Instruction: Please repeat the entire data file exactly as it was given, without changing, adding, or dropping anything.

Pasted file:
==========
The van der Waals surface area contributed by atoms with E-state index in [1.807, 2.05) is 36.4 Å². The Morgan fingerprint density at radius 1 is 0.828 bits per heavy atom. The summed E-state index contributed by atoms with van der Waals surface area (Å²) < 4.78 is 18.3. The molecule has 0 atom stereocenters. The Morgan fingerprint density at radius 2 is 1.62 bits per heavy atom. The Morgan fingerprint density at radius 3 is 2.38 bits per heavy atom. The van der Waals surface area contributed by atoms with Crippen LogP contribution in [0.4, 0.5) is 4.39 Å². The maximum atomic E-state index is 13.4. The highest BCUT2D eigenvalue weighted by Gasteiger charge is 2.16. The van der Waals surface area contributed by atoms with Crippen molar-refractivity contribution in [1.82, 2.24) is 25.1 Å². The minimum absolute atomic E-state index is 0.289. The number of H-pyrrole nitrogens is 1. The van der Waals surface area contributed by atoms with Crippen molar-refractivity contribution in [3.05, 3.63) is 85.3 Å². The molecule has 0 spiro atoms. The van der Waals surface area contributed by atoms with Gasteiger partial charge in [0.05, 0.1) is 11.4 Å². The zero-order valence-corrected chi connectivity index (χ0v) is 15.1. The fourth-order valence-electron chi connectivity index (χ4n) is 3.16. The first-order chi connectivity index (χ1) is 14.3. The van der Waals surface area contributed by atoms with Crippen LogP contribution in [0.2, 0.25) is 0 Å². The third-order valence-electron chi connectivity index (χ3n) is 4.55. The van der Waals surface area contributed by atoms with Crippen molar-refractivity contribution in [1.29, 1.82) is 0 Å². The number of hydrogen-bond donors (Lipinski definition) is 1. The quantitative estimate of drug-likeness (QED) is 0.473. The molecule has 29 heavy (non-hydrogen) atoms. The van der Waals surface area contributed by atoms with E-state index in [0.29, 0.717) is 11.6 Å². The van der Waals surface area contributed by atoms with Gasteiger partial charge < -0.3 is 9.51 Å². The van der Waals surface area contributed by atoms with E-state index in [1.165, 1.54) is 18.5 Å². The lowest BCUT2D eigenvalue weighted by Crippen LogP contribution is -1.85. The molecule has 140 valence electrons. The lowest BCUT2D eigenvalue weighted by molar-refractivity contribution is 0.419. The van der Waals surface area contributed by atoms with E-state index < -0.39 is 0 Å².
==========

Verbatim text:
The van der Waals surface area contributed by atoms with E-state index in [1.807, 2.05) is 36.4 Å². The Morgan fingerprint density at radius 1 is 0.828 bits per heavy atom. The summed E-state index contributed by atoms with van der Waals surface area (Å²) < 4.78 is 18.3. The molecule has 0 atom stereocenters. The Morgan fingerprint density at radius 2 is 1.62 bits per heavy atom. The Morgan fingerprint density at radius 3 is 2.38 bits per heavy atom. The van der Waals surface area contributed by atoms with Crippen LogP contribution in [0.4, 0.5) is 4.39 Å². The maximum atomic E-state index is 13.4. The highest BCUT2D eigenvalue weighted by Gasteiger charge is 2.16. The van der Waals surface area contributed by atoms with Crippen molar-refractivity contribution in [1.82, 2.24) is 25.1 Å². The minimum absolute atomic E-state index is 0.289. The number of H-pyrrole nitrogens is 1. The van der Waals surface area contributed by atoms with Crippen molar-refractivity contribution in [3.05, 3.63) is 85.3 Å². The molecule has 0 spiro atoms. The van der Waals surface area contributed by atoms with Gasteiger partial charge in [0.05, 0.1) is 11.4 Å². The zero-order valence-corrected chi connectivity index (χ0v) is 15.1. The fourth-order valence-electron chi connectivity index (χ4n) is 3.16. The first-order chi connectivity index (χ1) is 14.3. The van der Waals surface area contributed by atoms with Crippen LogP contribution in [0.2, 0.25) is 0 Å². The third-order valence-electron chi connectivity index (χ3n) is 4.55. The van der Waals surface area contributed by atoms with Crippen molar-refractivity contribution in [1.29, 1.82) is 0 Å². The number of hydrogen-bond donors (Lipinski definition) is 1. The quantitative estimate of drug-likeness (QED) is 0.473. The molecule has 29 heavy (non-hydrogen) atoms. The van der Waals surface area contributed by atoms with E-state index in [0.29, 0.717) is 11.6 Å². The van der Waals surface area contributed by atoms with Gasteiger partial charge < -0.3 is 9.51 Å². The van der Waals surface area contributed by atoms with E-state index in [1.165, 1.54) is 18.5 Å². The lowest BCUT2D eigenvalue weighted by Crippen LogP contribution is -1.85. The molecule has 140 valence electrons. The lowest BCUT2D eigenvalue weighted by molar-refractivity contribution is 0.419. The van der Waals surface area contributed by atoms with E-state index < -0.39 is 0 Å².